Quasi adult, quasi old: why anticipate life cycle phases?

By observing two different generations of women, one discovers that there is a phenomenon whereby the passage from one phase of the lifecycle to the following one may be anticipated. This phenomenon calls for interpretation. Many girls, for instance, get pregnant and, whether or not they get married, become mothers. Many women aged forty-five to fifty, on the other hand, join "senior citizen" groups. The interpretation that this essay proposes examines the consequences of: 1) demographic transition (and the resulting aging of the population), which lends particular visibility to these two generations; 2) exclusion from the job market; 3) government actions; 4) rising individualism; and 5) the logic of gender and generation relations in households. In order to explain the behavior of very nearly adult women and of women who are almost old, two groups that anticipate life cycle phases, one resorts to a combination of the above factors culminating in the establishment of a condition of generational borderlines, typical of rites of passage, and the construction of processes of de-ritualization and re-ritualization within current society.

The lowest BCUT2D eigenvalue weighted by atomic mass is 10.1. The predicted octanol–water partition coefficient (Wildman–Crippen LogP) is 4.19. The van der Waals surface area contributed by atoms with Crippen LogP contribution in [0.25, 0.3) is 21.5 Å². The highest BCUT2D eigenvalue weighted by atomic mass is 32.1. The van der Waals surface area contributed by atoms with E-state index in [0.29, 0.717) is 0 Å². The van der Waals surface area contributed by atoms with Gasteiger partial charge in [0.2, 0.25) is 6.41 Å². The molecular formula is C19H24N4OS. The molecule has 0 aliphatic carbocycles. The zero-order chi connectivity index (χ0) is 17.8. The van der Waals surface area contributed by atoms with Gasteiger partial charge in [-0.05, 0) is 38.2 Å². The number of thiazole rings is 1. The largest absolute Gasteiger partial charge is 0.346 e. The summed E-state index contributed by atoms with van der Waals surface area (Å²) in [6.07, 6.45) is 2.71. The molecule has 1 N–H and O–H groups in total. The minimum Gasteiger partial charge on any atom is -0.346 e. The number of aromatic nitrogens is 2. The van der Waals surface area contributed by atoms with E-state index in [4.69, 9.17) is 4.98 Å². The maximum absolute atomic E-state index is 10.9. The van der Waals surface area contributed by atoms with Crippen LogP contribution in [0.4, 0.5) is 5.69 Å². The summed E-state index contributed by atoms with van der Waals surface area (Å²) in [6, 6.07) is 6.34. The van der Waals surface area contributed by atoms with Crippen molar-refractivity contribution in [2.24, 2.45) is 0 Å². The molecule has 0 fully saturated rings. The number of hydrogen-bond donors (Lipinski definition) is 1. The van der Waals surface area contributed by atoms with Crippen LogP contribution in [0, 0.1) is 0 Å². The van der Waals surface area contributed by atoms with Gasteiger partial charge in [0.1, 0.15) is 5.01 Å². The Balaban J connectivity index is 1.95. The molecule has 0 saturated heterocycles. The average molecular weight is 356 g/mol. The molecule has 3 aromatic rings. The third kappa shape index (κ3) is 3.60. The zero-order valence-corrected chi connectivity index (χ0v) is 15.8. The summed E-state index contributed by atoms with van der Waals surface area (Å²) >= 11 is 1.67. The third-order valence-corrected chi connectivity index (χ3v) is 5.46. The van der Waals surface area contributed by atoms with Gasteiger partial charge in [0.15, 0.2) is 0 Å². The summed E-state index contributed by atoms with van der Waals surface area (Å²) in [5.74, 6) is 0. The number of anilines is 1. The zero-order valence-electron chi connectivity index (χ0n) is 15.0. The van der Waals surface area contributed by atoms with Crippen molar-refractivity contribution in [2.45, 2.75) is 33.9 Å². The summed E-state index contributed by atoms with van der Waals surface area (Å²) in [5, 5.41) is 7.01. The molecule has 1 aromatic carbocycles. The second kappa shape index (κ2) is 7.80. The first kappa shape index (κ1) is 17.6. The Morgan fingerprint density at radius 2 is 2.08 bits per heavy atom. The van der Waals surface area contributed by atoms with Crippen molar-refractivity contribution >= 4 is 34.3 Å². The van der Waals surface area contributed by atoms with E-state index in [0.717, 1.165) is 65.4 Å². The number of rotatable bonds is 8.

life-cycle phases; generation relations; societies

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